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To see more of Lou and Steve's work, please visit

creating the art for: 


by Lou Fancher and Steve Johnson


The art we create together follows an organic process, which means each book is differently produced. One thing is always true: we use our hands to make art!


Yes, there are steps in the process that are performed on a computer or involve gadgetry like an iPhone. Computers and cameras, like paint brushes and palette knives, are tools, not the ultimate art-makers. Mind you, this isn’t anti-tech philosophy. We just like to muck around and get messy with paint, glue, fabric, string, leaves, twigs, cardboard, leftover wallpaper, candy wrappers, old photos and other whatnot lying around our home studio.


People often ask who does what, because we are two artists who actually work on the same painting. (But not at the same time: too crowded!) There’s not a clear delineation, but it’s fair to say that we both draw (Lou’s horses look like funky horses, Steve’s horses look like functional horses). Lou does the collage, Steve does more of the tear-my-hair-out-what-will-I-do-to-fix-this-mess activity. We both paint, but Steve is classically trained and Lou is more improvisational, like a jazz musician.


For With My Hands, one basic principle for the art was to not make wasteful byproducts. Using what was close at hand was a great starting theme. In fact, that’s Lou’s thumbprint, used to make the body of the horse and of the car in the first scene (thereby doubling down on the hands-on theme). The boy’s fort and other items throughout the book are collaged with cardboard packaging received in the post or parts of Fed Ex and UPS shipping boxes stripped of their outer casing. For the spaceship, Lou took pictures of a steel manhole cover, tossed the photo into Photoshop and changed the color and other attributes. (Because she’s a mom, she added the note about helmets.) The whale texture is created by manipulating a photo of cracked paint on asphalt in a parking lot about 50 yards from where we live. Here’s the original, then the color altered version.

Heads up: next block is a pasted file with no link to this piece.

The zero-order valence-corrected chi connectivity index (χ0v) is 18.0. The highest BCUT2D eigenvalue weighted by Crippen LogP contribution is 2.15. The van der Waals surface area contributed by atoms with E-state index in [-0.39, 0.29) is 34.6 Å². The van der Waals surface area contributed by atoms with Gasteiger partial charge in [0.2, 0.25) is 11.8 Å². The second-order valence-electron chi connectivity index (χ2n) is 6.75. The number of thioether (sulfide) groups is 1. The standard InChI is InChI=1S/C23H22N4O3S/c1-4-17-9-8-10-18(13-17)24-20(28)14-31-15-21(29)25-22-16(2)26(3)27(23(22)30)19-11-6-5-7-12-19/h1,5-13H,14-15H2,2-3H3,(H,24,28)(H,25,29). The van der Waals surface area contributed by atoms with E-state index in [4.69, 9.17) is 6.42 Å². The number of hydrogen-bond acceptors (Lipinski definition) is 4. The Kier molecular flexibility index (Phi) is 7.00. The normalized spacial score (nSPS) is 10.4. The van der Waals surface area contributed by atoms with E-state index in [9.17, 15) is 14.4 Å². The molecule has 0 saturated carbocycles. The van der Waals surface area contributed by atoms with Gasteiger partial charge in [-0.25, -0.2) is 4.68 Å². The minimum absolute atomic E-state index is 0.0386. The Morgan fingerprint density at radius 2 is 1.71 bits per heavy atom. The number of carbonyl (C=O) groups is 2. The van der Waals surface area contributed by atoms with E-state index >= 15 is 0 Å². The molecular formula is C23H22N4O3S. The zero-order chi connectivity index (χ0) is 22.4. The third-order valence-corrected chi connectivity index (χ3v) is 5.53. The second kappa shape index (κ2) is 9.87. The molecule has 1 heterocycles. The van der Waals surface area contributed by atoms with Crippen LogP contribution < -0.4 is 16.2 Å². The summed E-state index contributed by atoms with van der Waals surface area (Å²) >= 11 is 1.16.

Steve’s most “hands-on” part of the book might be the cookies in the scene with the snowman. They are his favorite holiday cookies and were made (and still are made) every year, by his mom. He needed to do a lot of research—meaning eating cookies—to include them in the scene.


Collectively, we most appreciate Amy’s poems that inspired us and the bang-up design and production jobs done by the art directors, designers, editors and other people at Houghton Mifflin Harcourt.


We hope our art demonstrates that you can make art out of almost anything—and it’s fun. Kids already know those things and adults who’ve forgotten it can always relearn. All that’s needed is stuff (see list in paragraph two) and wonderful words to spark your imagination!

Aaron DeWitt - Dreaming of You

Original photo of cracked paint on asphalt.

Aaron Dewitt - Dreaming of You

Photo after color manipulation

Aaron DeWitt - Dreaming of You

Color manipulated photo is added to art to create texture.

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